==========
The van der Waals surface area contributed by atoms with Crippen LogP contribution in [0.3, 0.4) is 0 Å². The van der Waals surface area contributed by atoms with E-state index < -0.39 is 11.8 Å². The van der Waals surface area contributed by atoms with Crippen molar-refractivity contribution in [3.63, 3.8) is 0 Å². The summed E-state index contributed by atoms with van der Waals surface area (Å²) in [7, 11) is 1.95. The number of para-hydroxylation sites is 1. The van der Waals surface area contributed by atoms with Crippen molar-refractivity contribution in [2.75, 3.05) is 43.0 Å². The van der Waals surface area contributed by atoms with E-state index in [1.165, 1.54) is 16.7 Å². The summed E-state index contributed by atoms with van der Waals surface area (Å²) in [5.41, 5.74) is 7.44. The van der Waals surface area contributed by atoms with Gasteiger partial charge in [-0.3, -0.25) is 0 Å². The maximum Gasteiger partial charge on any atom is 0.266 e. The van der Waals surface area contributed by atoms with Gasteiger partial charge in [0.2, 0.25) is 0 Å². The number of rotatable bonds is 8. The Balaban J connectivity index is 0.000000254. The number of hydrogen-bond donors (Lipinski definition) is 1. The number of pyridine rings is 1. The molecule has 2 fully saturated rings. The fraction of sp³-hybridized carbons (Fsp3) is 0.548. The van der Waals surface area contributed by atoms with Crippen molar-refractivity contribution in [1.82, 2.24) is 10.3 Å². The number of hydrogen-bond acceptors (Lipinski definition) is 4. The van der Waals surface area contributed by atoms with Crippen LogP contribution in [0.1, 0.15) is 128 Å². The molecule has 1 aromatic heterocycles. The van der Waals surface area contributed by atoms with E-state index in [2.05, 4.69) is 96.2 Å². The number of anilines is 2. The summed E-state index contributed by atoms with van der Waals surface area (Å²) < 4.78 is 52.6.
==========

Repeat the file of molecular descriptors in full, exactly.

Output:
The van der Waals surface area contributed by atoms with Crippen LogP contribution in [0.3, 0.4) is 0 Å². The van der Waals surface area contributed by atoms with E-state index < -0.39 is 11.8 Å². The van der Waals surface area contributed by atoms with Crippen molar-refractivity contribution in [3.63, 3.8) is 0 Å². The summed E-state index contributed by atoms with van der Waals surface area (Å²) in [7, 11) is 1.95. The number of para-hydroxylation sites is 1. The van der Waals surface area contributed by atoms with Crippen molar-refractivity contribution in [2.75, 3.05) is 43.0 Å². The van der Waals surface area contributed by atoms with E-state index in [1.165, 1.54) is 16.7 Å². The summed E-state index contributed by atoms with van der Waals surface area (Å²) in [5.41, 5.74) is 7.44. The van der Waals surface area contributed by atoms with Gasteiger partial charge in [-0.3, -0.25) is 0 Å². The maximum Gasteiger partial charge on any atom is 0.266 e. The van der Waals surface area contributed by atoms with Gasteiger partial charge in [0.2, 0.25) is 0 Å². The number of rotatable bonds is 8. The Balaban J connectivity index is 0.000000254. The number of hydrogen-bond donors (Lipinski definition) is 1. The number of pyridine rings is 1. The molecule has 2 fully saturated rings. The fraction of sp³-hybridized carbons (Fsp3) is 0.548. The van der Waals surface area contributed by atoms with Crippen molar-refractivity contribution in [1.82, 2.24) is 10.3 Å². The number of hydrogen-bond acceptors (Lipinski definition) is 4. The van der Waals surface area contributed by atoms with Crippen LogP contribution in [0.1, 0.15) is 128 Å². The molecule has 1 aromatic heterocycles. The van der Waals surface area contributed by atoms with E-state index in [2.05, 4.69) is 96.2 Å². The number of anilines is 2. The summed E-state index contributed by atoms with van der Waals surface area (Å²) < 4.78 is 52.6.